Show simple item record

dc.contributor.authorJohnston, Samanthaen_US
dc.contributor.authorBrenu, Ekuaen_US
dc.contributor.authorHardcastle, Sharnien_US
dc.contributor.authorHuth, Teilahen_US
dc.contributor.authorStaines, Donen_US
dc.contributor.authorMarshall-Gradisnik, Sonyaen_US
dc.date.accessioned2017-05-29T12:34:09Z
dc.date.available2017-05-29T12:34:09Z
dc.date.issued2014en_US
dc.date.modified2014-08-07T00:11:38Z
dc.identifier.issn1477-7525en_US
dc.identifier.doi10.1186/1477-7525-12-64en_US
dc.identifier.urihttp://hdl.handle.net/10072/61961
dc.description.abstractBackground: Several diagnostic definitions are available for Chronic Fatigue Syndrome/Myalgic Encephalomyelitis (CFS/ME) that varies significantly in their symptom criteria. This pilot study was conducted to determine whether simple biological and clinical measures differed between CFS/ME patients meeting the 1994 Centres for Disease Control and Prevention (CDC) criteria, the International Consensus Criteria (ICC), as well as healthy controls. Methods: A total of 45 CFS/ME patients and 30 healthy controls from the South East Queensland region of Australia provided a blood sample, reported on their current symptoms, as well as aspects of their physical and social health using the Short-Form Health Survey (SF-36), and the World Health Organisation Disability Adjustment Schedule 2.0 (WHO DAS 2.0). Differences were examined using independent sample t-testing. Results: Patients fulfilling the ICC definition reported significantly lower scores (p < 0.05) for physical functioning, physical role, bodily pain, and social functioning than those that only fulfilled the 1994 CDC definition. ICC patients reported significantly greater (p < 0.05) disability across all domains of the WHO DAS 2.0. Conclusions: These preliminary findings suggest that the ICC identifies a distinct subgroup found within patients complying with the 1994 CDC definition, with more severe impairment to their physical and social functioning.en_US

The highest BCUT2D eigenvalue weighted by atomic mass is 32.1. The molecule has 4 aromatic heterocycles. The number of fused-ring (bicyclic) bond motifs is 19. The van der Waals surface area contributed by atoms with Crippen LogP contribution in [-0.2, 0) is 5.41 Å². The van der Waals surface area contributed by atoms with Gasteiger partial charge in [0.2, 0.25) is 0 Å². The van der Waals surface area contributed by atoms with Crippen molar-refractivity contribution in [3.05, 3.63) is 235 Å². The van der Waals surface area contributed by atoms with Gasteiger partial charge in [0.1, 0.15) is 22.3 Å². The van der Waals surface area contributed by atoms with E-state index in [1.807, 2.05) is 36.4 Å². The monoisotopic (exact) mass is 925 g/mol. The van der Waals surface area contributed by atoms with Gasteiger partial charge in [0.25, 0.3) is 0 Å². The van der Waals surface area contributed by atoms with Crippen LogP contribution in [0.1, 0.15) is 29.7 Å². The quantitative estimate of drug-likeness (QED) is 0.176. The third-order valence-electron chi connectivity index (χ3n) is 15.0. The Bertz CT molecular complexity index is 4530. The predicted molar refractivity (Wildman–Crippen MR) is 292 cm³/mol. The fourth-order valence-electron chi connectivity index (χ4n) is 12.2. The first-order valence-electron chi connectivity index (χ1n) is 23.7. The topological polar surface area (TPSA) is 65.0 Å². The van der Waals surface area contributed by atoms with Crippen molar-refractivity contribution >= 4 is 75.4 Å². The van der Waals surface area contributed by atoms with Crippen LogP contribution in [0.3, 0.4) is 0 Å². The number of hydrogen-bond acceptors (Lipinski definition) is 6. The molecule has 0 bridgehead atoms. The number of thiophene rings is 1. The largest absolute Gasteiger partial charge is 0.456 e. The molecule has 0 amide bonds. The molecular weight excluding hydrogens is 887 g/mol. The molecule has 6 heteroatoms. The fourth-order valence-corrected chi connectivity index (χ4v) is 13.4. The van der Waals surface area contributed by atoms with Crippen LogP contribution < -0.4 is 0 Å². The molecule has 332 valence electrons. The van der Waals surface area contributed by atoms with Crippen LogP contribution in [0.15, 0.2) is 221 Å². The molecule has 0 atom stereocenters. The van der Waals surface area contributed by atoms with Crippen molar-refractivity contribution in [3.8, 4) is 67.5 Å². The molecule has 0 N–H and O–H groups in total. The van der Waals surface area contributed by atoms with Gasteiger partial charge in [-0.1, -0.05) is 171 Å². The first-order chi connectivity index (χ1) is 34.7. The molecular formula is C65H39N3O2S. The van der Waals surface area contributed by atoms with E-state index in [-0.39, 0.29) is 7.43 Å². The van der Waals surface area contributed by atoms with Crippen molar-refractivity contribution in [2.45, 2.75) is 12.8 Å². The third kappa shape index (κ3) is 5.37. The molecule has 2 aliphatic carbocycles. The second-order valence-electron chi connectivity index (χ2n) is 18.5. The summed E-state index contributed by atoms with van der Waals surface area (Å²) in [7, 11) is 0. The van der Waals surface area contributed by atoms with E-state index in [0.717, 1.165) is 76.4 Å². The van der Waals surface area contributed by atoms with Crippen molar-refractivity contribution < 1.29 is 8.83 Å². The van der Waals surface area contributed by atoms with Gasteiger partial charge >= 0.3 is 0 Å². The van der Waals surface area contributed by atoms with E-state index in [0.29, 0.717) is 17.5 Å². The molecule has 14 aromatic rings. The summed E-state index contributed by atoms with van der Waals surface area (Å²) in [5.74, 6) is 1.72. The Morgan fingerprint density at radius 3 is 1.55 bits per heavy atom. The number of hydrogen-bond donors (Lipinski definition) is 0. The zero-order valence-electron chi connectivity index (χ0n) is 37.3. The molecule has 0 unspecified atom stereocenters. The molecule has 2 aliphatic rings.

dc.description.peerreviewedYesen_US
dc.description.publicationstatusYesen_US
dc.format.extent163562 bytes
dc.format.mimetypeapplication/pdf
dc.languageEnglishen_US
dc.publisherBioMed Centralen_US
dc.publisher.placeUnited Kingdomen_US
dc.relation.ispartofstudentpublicationYen_US
dc.relation.ispartofpagefrom64-1en_US
dc.relation.ispartofpageto64-7en_US
dc.relation.ispartofjournalHealth and Quality of Life Outcomesen_US
dc.relation.ispartofvolume12en_US
dc.rights.retentionYen_US
dc.subject.fieldofresearchClinical Sciences not elsewhere classifieden_US
dc.subject.fieldofresearchcode110399en_US
dc.titleA comparison of health status in patients meeting alternative definitions for chronic fatigue syndrome/myalgic encephalomyelitisen_US
dc.typeJournal articleen_US
dc.type.descriptionC1 - Peer Reviewed (HERDC)en_US
dc.type.codeC - Journal Articlesen_US
dcterms.licensehttp://creativecommons.org/licenses/by/2.0en_US
gro.facultyGriffith Health, School of Medical Scienceen_US
gro.description.notepublicPage numbers are not for citation purposes. Instead, this article has the unique article number of 64.en_US
gro.rights.copyright© 2014 Johnston et al; licensee BioMed Central Ltd. This is an Open Access article distributed under the terms of the Creative Commons Attribution License (http://creativecommons.org/licenses/by/2.0), which permits unrestricted use, distribution, and reproduction in any medium, provided the original work is properly cited.en_US
gro.hasfulltextFull Text


Files in this item

This item appears in the following Collection(s)

  • Journal articles
    Contains articles published by Griffith authors in scholarly journals.

Show simple item record